URUMQI, Oct. 8 (Xinhua) -- Every weekend, Zeng Yaqi, a scientist at Xinjiang Agricultural University, waits at a race course to attach heart rate monitors to horses.
"In the horse racing industry, all horse trainers have their own 'tricks' to pick and train horses that they never share with others," Zeng said. With advanced technology and equipment, Zeng's team is set to crack those secrets.
Zeng relies on a motion trajectory analysis system, which consists of a high-speed camera and motion trajectory analysis software.
Before each race, the 1,000-frames-per-second camera is installed next to racetracks to collect lateral pictures of the running horses.
"With the help of the software, the movements of each joint of a horse are automatically drawn frame by frame to calculate its stride length, frequency and time, as well as its gait characteristics, such as the stance phase and the swing phase," Zeng said.
Meanwhile, the heart rate monitor can record the horses' heart rate during and after the race and its recovery time to evaluate its aerobic capacity and cardio-pulmonary function.
Horse trainers can arrange targeted training based on the collected data and adjust training intensity according to heart rate records, Zeng said.
"A scientific training strategy can be a shortcut to improve the performance, and value, of racehorses," Zeng said.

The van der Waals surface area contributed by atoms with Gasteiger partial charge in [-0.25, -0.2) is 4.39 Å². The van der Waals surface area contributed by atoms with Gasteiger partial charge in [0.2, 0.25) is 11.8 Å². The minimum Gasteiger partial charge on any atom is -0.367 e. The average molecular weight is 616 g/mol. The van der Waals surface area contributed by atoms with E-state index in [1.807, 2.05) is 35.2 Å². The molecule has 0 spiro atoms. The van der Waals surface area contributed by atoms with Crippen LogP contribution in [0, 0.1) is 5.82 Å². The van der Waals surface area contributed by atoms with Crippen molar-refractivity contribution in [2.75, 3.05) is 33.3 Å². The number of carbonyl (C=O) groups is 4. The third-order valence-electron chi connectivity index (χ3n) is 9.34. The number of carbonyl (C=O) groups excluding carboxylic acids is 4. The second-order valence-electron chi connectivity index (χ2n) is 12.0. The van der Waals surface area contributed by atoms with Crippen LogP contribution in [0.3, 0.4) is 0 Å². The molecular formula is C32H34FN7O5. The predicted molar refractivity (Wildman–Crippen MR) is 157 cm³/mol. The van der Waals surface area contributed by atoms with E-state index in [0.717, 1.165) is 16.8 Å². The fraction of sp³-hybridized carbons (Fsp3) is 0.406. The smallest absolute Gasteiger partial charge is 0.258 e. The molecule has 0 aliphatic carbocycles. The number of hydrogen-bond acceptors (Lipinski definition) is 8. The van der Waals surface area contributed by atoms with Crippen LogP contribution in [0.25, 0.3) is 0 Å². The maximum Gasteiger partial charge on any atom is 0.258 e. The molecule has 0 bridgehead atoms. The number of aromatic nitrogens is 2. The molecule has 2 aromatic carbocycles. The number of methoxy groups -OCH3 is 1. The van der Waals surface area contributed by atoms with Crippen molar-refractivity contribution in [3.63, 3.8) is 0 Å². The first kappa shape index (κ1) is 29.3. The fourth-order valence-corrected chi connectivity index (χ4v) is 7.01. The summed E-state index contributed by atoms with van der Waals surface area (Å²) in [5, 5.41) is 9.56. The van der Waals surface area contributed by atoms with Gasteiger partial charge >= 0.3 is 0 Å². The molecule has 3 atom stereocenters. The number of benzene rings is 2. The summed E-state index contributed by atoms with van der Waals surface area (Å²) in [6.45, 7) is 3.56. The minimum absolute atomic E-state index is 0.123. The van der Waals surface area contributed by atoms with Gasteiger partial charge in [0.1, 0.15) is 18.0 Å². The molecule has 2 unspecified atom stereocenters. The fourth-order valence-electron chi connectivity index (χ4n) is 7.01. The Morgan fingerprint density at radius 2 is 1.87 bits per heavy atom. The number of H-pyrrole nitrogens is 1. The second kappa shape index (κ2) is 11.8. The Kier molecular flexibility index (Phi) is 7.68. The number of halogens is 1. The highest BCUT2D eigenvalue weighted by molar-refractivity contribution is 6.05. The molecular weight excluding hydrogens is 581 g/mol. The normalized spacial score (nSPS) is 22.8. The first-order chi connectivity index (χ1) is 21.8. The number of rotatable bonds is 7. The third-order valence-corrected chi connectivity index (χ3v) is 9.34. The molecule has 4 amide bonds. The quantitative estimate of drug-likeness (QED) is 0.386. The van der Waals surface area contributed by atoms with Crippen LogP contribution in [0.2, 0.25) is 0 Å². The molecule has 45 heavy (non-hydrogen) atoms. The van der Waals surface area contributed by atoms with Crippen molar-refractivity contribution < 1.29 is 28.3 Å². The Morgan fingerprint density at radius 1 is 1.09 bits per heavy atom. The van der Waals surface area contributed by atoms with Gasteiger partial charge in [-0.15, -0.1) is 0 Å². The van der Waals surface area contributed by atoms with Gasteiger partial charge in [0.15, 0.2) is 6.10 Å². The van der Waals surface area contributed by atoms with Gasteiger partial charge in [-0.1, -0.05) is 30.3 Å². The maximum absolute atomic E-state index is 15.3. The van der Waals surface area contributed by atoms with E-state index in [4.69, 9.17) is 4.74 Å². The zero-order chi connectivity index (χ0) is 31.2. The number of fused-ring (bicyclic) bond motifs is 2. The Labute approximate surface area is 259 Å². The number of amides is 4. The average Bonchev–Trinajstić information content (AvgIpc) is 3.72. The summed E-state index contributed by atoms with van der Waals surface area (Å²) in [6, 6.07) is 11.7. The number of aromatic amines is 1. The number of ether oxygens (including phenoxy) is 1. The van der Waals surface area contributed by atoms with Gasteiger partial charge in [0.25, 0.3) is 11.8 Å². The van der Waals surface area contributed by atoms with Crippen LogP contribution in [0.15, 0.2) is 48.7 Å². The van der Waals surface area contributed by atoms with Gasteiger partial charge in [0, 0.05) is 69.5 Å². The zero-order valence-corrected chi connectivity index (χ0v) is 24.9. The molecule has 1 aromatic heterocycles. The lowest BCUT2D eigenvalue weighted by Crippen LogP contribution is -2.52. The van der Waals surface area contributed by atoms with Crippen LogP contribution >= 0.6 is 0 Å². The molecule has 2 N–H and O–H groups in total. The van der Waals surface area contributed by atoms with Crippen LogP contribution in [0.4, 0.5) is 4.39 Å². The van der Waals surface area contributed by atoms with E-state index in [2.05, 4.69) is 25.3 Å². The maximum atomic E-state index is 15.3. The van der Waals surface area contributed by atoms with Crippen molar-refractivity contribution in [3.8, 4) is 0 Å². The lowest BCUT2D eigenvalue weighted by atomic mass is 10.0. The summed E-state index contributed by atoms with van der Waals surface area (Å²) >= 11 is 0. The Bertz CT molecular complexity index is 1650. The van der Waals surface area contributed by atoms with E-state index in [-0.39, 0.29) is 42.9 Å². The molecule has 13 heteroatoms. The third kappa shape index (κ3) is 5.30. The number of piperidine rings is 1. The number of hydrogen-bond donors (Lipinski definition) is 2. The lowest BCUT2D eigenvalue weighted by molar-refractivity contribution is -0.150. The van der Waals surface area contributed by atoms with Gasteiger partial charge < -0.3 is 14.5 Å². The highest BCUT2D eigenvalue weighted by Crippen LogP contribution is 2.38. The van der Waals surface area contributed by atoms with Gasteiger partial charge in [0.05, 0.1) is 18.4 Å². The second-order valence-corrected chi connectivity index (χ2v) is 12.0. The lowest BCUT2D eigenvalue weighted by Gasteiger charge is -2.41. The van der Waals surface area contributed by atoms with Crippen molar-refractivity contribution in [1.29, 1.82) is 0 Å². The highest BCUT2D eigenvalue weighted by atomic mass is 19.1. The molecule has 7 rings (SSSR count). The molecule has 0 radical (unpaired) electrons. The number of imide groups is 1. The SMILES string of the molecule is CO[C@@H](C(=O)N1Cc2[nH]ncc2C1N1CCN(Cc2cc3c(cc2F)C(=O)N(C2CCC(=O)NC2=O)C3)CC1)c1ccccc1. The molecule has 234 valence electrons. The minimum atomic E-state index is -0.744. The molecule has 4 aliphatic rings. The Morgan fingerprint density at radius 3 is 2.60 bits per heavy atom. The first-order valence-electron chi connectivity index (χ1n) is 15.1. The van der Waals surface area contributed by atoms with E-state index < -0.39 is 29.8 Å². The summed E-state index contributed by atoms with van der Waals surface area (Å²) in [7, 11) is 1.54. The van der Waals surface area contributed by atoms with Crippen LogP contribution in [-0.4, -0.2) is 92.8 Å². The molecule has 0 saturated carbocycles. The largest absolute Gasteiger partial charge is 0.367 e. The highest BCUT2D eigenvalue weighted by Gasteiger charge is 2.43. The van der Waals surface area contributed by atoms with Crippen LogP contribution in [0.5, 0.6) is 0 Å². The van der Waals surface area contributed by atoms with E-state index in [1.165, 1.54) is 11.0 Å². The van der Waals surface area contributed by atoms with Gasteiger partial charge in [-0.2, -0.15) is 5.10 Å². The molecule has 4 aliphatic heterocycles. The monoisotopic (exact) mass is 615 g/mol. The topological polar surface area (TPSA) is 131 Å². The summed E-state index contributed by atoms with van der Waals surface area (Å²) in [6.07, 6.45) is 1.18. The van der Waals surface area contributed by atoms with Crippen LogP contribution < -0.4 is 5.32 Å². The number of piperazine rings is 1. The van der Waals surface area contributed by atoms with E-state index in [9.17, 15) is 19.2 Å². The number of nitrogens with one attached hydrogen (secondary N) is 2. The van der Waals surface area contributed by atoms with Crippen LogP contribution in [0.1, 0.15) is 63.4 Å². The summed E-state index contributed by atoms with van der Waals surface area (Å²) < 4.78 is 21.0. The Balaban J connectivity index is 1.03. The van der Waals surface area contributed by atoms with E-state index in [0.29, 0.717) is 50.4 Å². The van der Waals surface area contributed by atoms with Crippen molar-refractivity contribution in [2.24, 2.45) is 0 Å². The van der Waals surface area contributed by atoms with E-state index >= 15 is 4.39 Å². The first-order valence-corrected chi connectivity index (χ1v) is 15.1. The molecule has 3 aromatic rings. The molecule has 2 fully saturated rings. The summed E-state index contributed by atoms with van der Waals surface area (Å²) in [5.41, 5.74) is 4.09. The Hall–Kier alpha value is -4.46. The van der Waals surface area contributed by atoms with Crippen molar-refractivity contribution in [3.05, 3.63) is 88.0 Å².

China has a long history of horse husbandry and racing, especially among ethnic minorities such as Kazakhs, Mongolians and Tibetans. The country's breeding stock of horses ranks third in the world.
As the horse industry has developed, the goals of horse breeding have moved from working the fields to competitive sports, boosting the market for sport horses. Some Chinese regions have begun to hold regular horse racing events in recent years.
Five years ago, Xinjiang's Zhaosu County, where Zeng usually works, was just grassland. Now it has world-class racetracks, stands that can hold thousands of spectators, and timers with precision down to the millisecond. Zhaosu is part of a nationwide trend.
"For many Chinese jockeys, introducing foreign racehorses and cross breeding are still the main way to improve a horse's performance in a race. But most of the time they underestimate the importance of training," Zeng said.
Without proper training, the potential of a well-bred horse is buried, according to Bapa, a retired champion jockey in Xinjiang.
"Herdsmen have inherited or developed their own training methods such as stretching a horse's neck or wrapping it with a quilt, which I don't quite agree with," Bapa said.
He said high-tech methods are increasingly replacing traditional ones among horsebreakers.
"Our team has found that the Chinese market is in urgent need of scientific horse training methods and related products, which we are working on," Zeng said.